Carew was leaving a team on which he was the only real star for one with a galaxy of them. Alas, the Angels have also been a star-crossed team, and like so many luminaries before and after him, Carew got hurt—torn ligaments in his right thumb—in his first year at California. He played in just 110 games and hit "only" .318. He was up to a more normal .331 in '80, but he found now that he was being criticized for not driving in more runs—he had only 59 that year. There was also talk of a players strike. Fan reaction to that point had been decidedly antiplayer, and there was booing from the grandstands. On May 22, 1980, when asked by reporters in Texas what he thought of the fan response, Carew replied undiplomatically, "The fans are as bad as the owners. They're fickle. They can't yell at their wives, so they come out to the ball park and yell at us." If he had heard booing before, he heard it for fair now. Carew issued a formal apology, but he had difficulty shaking a new image as a spoiled modern ballplayer. In fact, Carew is about as modern as Willie Keeler. He simply doesn't take criticism lightly. "I'm a very outspoken person," he explains. "If I'm yelled at, I think I should be able to express my opinion."
The players did strike in '81, a year in which Carew hit .305, his lowest average in 13 years. In 1982 he played most of the year one-handed, after his right hand was stepped on in an April 16 brawl with the Twins. Three bones were chipped, and, as Carew says, "If my hands hurt, I'm going to hurt at the plate." Still, he hit .319. Unfortunately, he also made the last out of the 1982 league playoffs—a hard shot straight at Milwaukee Shortstop Robin Young with one on and two out and the score 4-3 Brewers. Milwaukee went on to the World Series, in which Carew has never played.
Aside from his knee, he's fit this year, and his popularity with fans and teammates has never been higher. Carew has always been gracious with advice to younger players, and it's not uncommon now to see him step aside during batting practice to help a youngster like Rick Adams with his swing. He has a running wager (for Cokes) with Foli, a lifetime .251 hitter, on who will get the most "hits" in batting practice, and he cheerfully allows Foli to change the rules on him. "What am I supposed to do?" protests Foli. "The guy's hitting .440. I've got to have some advantages." Carew is immensely popular with his teammates, although the normal clubhouse horseplay is beneath him. His great season, says Foli, "couldn't happen to a nicer guy."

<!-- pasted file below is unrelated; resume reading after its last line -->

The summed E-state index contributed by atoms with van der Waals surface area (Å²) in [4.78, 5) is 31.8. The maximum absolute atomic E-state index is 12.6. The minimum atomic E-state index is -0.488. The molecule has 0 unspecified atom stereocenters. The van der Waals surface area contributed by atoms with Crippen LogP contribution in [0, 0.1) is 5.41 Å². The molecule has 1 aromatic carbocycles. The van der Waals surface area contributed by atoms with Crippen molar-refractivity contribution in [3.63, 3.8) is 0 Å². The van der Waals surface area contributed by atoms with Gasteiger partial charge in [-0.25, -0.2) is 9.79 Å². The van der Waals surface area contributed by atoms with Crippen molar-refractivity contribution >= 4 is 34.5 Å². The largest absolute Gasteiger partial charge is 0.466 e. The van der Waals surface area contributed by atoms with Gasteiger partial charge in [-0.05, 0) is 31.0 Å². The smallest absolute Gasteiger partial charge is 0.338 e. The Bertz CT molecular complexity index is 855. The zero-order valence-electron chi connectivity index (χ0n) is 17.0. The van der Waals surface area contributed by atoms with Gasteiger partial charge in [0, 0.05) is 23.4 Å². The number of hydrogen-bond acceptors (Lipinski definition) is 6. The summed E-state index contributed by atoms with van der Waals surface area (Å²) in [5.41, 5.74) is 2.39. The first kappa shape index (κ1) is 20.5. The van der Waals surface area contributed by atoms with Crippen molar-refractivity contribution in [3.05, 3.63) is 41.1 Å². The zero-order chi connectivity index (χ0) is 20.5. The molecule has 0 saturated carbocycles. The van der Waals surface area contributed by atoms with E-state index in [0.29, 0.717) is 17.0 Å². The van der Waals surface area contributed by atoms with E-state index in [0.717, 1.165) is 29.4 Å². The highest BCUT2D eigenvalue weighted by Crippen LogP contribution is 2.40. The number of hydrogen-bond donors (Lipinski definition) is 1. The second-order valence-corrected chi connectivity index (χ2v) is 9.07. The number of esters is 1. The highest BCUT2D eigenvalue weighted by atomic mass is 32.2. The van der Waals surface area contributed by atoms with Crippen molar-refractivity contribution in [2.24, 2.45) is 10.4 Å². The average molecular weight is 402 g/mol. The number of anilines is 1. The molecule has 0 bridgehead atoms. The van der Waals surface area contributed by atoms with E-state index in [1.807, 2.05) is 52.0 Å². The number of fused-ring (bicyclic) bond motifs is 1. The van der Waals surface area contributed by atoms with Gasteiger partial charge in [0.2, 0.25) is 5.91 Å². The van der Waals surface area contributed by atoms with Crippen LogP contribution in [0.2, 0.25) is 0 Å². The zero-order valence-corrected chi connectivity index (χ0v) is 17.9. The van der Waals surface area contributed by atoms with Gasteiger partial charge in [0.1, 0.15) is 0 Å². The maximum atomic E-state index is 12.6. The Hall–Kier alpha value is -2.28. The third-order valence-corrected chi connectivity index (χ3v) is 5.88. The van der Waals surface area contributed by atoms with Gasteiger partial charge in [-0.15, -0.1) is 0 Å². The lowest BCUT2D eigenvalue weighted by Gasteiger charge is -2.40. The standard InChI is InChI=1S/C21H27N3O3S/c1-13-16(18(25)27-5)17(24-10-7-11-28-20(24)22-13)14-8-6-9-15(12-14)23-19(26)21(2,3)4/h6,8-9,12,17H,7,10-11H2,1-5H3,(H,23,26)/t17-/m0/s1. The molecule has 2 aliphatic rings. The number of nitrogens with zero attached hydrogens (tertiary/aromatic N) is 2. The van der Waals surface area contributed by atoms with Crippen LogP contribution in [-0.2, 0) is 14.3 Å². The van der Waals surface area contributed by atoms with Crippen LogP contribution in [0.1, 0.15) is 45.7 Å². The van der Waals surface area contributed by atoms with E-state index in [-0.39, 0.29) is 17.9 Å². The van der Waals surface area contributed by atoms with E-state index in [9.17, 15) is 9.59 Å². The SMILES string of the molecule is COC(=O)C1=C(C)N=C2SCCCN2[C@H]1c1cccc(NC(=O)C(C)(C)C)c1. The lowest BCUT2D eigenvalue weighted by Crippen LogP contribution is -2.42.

"I'll tell you what I think," says Jackson. "I think Rod Carew is a better person than he is a hitter. And not too many guys are better hitters."
Certainly not this year. Carew had had 24 multiple-hit games by the end of last week. And for those who say he doesn't hit in the clutch, the numbers in the box on this page show that he is having his best year ever with the Angels in pressure situations.
Carew is convinced that, after his 1977 experience, he will be able to deal with the tension of the .400 struggle. This time he will set the rules on his availability. Indeed, Carew has always seemed to play his own game, one slightly more purified than the grubby one his colleagues practice. In Carew's game there is fluidity of motion, not herky-jerky action. There is grace and artistry, not mighty swings and misses. And the uniform is clean.